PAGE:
By Maggie James
'How do you create your characters?'
As a novelist, I'm often asked how I come up with my characters, as well as how I develop them. It's a good question. Without credible characters, a book's plot, no matter how good, won't hang together. I spend quite a while mapping out my characters and getting to know them during the planning stage of each novel. I thought my readers might be interested in a glimpse of how I do this. With the publication of my fourth novel imminent, I'll concentrate on its protagonist, Beth Sutton, and describe how she came into being.
Firstly, how did the idea for the character of Beth come about? Well, I heard about a young woman who returned home after a five-year absence, refusing to say where she'd been or why she left. Immediately, my curiosity was piqued. What circumstances led to her disappearance? And why wouldn't she talk about what happened? The notion of Stockholm syndrome immediately came to mind. For psychological suspense novelists, it's a condition that provides a wealth of possibilities.
So what is Stockhom syndrome? It's the tendency of a hostage to bond with his or her captor. It may sound unbelievable to those of us fortunate never to have experienced such a situation, but victims can and do empathise with their captors. Notable sufferers have included Patty Hearst, kidnapped by the Symbionese Liberation Army in 1974, but who later joined forces with their cause. I've written more about the condition here. This is what happens to Beth in The Second Captive.
Getting the right name for a character
Once I had the idea of a young woman who's abducted and falls victim to Stockholm syndrome, the character of Beth Sutton was born. Next, I needed to find a name for her. Unlike my novel titles, I find naming characters fairly easy. Obviously, the moniker I give them has to gel with their age and social background - so Beth, being a young woman, couldn't be called Mabel, Dorothy or Gladys. The name has to fit well in other ways, too. Sophie, for example, has a soft edge to it, conjuring up images of a gentle, kind soul. Therefore it's not a name I'd use for a psychotic killer, for example. Dominique has overtones of control, so I'd pick a name like that for a strong, sassy female character. In fact, the antagonist in the novel, a male character, is called Dominic, and he's definitely someone who likes to be in control. His surname is Perdue, a corruption of the French word for lost; in many ways, he's a lost soul, and foreign languages also feature in the novel.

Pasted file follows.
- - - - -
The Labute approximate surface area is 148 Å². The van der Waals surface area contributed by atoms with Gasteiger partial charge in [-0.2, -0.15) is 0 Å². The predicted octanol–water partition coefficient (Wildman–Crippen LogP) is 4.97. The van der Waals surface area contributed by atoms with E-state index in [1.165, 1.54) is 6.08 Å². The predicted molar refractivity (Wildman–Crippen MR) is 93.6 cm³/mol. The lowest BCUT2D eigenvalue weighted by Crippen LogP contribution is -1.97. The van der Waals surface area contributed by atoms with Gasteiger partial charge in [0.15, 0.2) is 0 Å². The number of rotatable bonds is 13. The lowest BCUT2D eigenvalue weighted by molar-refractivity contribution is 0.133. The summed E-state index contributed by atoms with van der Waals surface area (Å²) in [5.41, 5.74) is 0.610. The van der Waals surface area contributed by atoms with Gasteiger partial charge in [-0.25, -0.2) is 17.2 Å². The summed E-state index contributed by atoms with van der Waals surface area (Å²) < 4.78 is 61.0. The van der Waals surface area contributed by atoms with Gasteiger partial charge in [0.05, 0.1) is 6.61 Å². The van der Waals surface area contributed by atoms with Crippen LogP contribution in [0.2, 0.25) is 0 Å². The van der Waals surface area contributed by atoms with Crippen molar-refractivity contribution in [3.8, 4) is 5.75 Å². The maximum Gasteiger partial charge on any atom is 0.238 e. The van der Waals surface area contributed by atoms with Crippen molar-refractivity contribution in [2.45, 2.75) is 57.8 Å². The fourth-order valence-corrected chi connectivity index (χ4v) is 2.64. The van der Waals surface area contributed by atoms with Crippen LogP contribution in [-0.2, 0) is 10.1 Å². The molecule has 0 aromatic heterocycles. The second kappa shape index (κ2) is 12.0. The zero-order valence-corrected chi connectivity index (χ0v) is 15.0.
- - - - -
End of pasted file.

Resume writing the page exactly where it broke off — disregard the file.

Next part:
To find the right first name, I check possibilities on a baby-naming website, choosing one that feels right when attached to the character in my head. Same with the surname; there are plenty of websites that give the origin of surnames, and I use them to find the right one for my character. Once I have the first and last name, ones that sound good when put together, I go with that.
Next, I set up a tab for him/her in the wonderful software I use, called Scrivener. I employ Scrivener for every part of the writing process; it keeps me organised and compiles my manuscript seamlessly into Kindle format once I'm done. The screen clip above is from The Secret Captive files in Scrivener, showing the section I've used for character creation, along with a chart showing the relationships between them.
What challenges will my character face?
Once I'd set up a tab for Beth Sutton, I used it to work on her character. Scrivener is very flexible, so I can do this any way I chose. What I usually do is to hold the character in my head, whilst answering a series of questions about them, noting the answers in the Scrivener tab.